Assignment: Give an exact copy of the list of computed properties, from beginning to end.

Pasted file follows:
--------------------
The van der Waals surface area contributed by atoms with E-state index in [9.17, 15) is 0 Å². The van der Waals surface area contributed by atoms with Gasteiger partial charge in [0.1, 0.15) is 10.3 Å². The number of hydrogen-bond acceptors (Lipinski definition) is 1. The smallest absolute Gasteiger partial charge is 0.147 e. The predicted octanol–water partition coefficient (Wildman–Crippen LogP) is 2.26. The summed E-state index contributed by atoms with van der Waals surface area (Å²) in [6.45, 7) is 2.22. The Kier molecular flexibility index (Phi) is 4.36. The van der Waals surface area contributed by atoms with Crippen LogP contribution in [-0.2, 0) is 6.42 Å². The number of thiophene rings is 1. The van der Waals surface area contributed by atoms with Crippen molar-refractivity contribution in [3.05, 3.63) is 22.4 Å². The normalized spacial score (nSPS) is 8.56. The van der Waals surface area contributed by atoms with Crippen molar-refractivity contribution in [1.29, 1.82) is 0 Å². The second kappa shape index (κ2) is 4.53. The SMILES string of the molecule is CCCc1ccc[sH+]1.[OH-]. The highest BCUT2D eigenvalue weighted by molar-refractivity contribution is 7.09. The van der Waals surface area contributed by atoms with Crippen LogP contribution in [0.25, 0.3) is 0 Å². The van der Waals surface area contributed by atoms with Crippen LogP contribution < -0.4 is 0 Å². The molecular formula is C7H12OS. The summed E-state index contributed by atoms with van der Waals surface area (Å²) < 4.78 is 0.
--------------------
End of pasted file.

The van der Waals surface area contributed by atoms with E-state index in [9.17, 15) is 0 Å². The van der Waals surface area contributed by atoms with Gasteiger partial charge in [0.1, 0.15) is 10.3 Å². The number of hydrogen-bond acceptors (Lipinski definition) is 1. The smallest absolute Gasteiger partial charge is 0.147 e. The predicted octanol–water partition coefficient (Wildman–Crippen LogP) is 2.26. The summed E-state index contributed by atoms with van der Waals surface area (Å²) in [6.45, 7) is 2.22. The Kier molecular flexibility index (Phi) is 4.36. The van der Waals surface area contributed by atoms with Crippen LogP contribution in [-0.2, 0) is 6.42 Å². The number of thiophene rings is 1. The van der Waals surface area contributed by atoms with Crippen molar-refractivity contribution in [3.05, 3.63) is 22.4 Å². The normalized spacial score (nSPS) is 8.56. The van der Waals surface area contributed by atoms with Crippen molar-refractivity contribution in [1.29, 1.82) is 0 Å². The second kappa shape index (κ2) is 4.53. The SMILES string of the molecule is CCCc1ccc[sH+]1.[OH-]. The highest BCUT2D eigenvalue weighted by molar-refractivity contribution is 7.09. The van der Waals surface area contributed by atoms with Crippen LogP contribution in [0.25, 0.3) is 0 Å². The van der Waals surface area contributed by atoms with Crippen LogP contribution < -0.4 is 0 Å². The molecular formula is C7H12OS. The summed E-state index contributed by atoms with van der Waals surface area (Å²) < 4.78 is 0.